Pay close attention to your aging parents on a holiday visit this year. Does the normally tidy house now seem neglected? Is there hoarding? Do you notice memory problems, confusion or physical unsteadiness? Discovering that a parent's physical or mental health is declining can be heavy on the heart. It also can be hard on your finances.
The holiday season is coming to an end. Did you pay attention to your elderly loved ones and remember to observe and ensure that they are fully supporting themselves?
It’s an unfortunate burden of thought during the holidays, but that doesn’t mean it isn’t an important one to bear in mind: as written by the Wall Street Journal not too long ago, you’ve got to ask, is it “Time for Elder Care?” And then there’s the other half of it: you’ve got to observe, understand, and react in such a way as to truly help the situation. It’s easy to over-react when the well-being of your loved ones is at stake.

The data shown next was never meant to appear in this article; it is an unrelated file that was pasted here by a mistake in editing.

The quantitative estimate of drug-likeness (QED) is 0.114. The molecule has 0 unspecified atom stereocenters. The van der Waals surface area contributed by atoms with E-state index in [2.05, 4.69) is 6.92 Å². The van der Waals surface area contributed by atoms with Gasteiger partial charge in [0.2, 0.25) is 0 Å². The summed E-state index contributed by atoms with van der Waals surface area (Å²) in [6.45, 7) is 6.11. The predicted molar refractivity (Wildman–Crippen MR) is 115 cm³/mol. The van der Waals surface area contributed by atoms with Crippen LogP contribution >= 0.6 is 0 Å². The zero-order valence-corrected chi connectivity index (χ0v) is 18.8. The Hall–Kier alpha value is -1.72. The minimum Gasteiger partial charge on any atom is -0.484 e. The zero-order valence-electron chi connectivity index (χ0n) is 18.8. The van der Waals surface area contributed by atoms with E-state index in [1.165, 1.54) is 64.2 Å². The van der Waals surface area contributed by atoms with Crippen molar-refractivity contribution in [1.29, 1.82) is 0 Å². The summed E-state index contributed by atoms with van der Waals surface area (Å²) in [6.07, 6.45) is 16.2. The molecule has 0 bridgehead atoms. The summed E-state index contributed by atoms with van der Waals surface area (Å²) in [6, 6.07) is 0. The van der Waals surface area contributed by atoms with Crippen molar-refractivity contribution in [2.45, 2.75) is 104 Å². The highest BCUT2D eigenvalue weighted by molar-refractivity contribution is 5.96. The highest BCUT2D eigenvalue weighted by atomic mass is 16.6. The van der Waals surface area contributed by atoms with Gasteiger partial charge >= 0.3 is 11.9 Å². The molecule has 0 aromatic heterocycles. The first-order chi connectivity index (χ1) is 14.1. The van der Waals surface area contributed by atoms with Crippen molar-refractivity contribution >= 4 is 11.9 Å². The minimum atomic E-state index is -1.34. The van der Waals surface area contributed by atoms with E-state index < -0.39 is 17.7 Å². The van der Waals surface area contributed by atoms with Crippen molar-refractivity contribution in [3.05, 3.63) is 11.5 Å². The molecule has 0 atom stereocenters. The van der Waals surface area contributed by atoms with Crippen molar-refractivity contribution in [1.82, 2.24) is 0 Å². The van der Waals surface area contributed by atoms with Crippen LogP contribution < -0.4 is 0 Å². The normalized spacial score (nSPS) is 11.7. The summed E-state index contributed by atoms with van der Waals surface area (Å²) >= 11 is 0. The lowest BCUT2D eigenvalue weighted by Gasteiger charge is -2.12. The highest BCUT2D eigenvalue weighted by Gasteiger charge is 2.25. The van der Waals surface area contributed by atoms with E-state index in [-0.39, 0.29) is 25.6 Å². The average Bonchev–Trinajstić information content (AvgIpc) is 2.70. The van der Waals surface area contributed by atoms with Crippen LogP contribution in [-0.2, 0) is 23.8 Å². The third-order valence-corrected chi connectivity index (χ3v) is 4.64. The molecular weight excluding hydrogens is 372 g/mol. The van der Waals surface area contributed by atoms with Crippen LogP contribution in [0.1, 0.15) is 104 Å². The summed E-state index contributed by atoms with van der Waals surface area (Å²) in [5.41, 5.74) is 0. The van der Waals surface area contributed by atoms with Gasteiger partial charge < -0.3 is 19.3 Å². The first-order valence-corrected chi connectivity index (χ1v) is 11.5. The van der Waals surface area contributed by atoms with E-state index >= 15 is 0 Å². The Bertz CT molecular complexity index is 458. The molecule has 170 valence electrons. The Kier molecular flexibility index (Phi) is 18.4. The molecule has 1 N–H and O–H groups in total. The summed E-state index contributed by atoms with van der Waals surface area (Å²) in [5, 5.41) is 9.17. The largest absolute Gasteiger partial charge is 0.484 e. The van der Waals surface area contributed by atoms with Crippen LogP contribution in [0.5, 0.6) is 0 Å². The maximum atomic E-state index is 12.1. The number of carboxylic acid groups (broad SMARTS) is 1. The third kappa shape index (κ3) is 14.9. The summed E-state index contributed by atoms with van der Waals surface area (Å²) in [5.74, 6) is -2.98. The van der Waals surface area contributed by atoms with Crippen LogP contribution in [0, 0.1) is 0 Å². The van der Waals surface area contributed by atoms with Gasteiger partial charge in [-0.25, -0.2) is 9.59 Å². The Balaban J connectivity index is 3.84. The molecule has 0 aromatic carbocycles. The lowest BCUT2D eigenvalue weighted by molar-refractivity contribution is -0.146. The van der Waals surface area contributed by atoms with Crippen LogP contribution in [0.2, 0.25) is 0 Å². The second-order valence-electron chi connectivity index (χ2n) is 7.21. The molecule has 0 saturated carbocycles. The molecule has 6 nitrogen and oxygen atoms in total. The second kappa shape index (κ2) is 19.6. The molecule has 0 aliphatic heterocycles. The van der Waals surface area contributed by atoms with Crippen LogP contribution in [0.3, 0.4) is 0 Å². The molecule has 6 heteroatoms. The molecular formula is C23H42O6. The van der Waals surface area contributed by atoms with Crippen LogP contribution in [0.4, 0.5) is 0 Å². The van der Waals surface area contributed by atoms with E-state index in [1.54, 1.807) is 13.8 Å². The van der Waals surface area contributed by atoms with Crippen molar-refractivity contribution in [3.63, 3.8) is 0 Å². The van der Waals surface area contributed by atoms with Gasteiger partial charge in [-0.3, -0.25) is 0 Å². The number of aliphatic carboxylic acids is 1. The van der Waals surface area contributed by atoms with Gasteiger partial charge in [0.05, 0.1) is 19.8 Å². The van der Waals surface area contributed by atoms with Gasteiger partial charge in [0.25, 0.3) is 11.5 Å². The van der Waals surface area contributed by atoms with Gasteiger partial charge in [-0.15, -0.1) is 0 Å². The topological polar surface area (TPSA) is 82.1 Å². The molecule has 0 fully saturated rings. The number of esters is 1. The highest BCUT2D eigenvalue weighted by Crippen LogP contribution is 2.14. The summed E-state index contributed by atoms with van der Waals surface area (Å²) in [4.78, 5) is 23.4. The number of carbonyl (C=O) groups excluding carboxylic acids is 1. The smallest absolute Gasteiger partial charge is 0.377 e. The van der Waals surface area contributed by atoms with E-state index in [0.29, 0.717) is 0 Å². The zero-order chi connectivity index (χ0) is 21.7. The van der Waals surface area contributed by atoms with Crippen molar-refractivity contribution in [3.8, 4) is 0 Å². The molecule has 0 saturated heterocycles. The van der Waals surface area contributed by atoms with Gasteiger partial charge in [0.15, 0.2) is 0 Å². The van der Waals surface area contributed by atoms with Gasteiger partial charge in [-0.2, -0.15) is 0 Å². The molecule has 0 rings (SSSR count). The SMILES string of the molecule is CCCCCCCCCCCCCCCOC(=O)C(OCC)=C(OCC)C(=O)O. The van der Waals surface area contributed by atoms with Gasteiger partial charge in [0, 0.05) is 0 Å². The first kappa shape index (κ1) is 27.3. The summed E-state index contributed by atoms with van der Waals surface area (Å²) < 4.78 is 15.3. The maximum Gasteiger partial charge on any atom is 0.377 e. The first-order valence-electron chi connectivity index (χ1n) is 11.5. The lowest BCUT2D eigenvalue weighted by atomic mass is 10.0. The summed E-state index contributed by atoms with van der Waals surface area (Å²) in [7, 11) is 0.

Hopefully you have taken the opportunity this holiday season to assess their needs and then, if something is amiss, I encourage you to work to find specific solutions. Your loved ones might not need full-time care, but perhaps a housekeeper or even gift cards for a few restaurant meals might help. If additional assistance is needed, assess the situation and look for the most appropriate benefits – local, state, veteran, or specific group benefits are important first steps – and be careful in your timing.
For more to think about, the original article is worth a read through. And be sure to fully enjoy your time with them and make the best of every day.
Reference: The Wall Street Journal (November 4, 2012) “Time for Elder Care?”